Prospecting the interactions of nanoparticles with beneficial microorganisms for developing green technologies for agriculture
Publication date: December 2018
Source: Environmental Nanotechnology, Monitoring & Management, Volume 10
Author(s): Himanshu Mahawar, Radha Prasanna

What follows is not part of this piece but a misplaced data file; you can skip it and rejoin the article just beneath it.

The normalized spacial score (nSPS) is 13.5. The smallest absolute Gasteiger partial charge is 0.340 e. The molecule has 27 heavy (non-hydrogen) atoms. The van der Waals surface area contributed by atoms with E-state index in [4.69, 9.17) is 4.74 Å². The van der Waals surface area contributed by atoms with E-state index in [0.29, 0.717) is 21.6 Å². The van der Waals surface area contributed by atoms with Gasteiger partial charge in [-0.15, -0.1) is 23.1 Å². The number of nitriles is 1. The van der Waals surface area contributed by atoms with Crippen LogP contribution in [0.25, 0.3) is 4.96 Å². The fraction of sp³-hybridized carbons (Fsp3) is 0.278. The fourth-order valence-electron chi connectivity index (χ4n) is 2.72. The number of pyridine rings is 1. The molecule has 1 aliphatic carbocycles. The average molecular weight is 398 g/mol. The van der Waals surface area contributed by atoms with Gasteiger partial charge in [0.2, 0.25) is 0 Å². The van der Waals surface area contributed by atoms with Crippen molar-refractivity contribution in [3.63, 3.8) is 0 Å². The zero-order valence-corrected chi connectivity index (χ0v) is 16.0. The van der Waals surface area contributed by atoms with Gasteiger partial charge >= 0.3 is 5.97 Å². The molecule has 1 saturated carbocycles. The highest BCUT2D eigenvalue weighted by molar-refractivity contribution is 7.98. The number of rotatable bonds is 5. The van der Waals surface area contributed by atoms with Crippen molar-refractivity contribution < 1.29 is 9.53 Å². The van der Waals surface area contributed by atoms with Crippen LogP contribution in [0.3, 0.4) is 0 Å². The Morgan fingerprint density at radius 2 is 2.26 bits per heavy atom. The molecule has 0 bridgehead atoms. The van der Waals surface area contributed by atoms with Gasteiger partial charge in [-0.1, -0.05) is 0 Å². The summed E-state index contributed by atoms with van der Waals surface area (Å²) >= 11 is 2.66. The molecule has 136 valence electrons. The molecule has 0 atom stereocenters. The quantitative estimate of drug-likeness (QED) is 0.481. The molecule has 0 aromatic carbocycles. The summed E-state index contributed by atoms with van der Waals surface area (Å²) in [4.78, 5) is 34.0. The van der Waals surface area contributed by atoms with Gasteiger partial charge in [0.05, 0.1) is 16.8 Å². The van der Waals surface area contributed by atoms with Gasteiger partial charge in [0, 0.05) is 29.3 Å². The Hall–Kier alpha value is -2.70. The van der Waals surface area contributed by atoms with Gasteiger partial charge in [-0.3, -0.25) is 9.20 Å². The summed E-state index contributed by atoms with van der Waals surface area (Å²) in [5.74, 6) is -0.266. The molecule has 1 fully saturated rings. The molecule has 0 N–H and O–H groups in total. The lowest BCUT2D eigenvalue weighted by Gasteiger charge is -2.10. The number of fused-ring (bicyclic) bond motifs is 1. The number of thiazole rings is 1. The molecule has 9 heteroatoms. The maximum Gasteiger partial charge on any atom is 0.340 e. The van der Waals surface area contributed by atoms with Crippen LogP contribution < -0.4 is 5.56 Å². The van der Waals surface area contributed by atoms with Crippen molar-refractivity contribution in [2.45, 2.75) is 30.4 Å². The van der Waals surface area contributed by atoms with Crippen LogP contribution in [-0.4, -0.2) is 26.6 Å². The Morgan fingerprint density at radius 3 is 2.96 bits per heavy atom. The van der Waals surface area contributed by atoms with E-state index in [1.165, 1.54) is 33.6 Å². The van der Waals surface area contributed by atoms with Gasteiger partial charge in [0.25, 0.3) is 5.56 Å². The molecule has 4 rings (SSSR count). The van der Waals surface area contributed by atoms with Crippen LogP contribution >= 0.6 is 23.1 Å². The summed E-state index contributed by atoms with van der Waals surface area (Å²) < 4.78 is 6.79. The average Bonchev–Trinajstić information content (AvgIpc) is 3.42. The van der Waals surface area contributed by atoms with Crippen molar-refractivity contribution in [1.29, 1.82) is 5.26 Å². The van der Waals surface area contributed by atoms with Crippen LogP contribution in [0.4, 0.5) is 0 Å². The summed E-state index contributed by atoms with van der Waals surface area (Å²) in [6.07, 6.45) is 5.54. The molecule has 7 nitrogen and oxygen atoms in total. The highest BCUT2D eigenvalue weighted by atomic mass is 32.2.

Agriculturally important microorganisms are environment-friendly options which regulate the efficiency and accessibility of nutrients to crop plants, thereby improving fertility by enriching the biodiversity and nutrients in soil. To augment the efficiency of microbial agents, several researchers have explored the unique properties of nanoparticles (NPs), particularly their size-activity relationships. Nanofertilizers such as ZnO nanoparticles synthesized using soil fungi or nanopyrite dressings are known to enhance nutrient mobilization and their uptake in plants; however, published reports on the intricate reactions between nanoparticles and agriculturally beneficial microorganisms are scanty. Several nanoparticles, particularly those of silver or copper exhibit inhibitory effects on microorganisms, but the effects of sub-lethal doses or long-term exposure on pathogens are less understood. This review addresses aspects related to interactions of nanoparticles with microorganisms, including their uptake and accumulation, besides both the stimulatory and inhibitory roles played by nanoparticles in plant growth and productivity, particularly in the agricultural scenario. Several phytopathogens cause severe crop and monetary losses; the benefits of using nanoparticles in agriculture as biocontrol agents needs intensive experimentation on a case to case basis, as this can be a valuable and significant strategy in the coming years.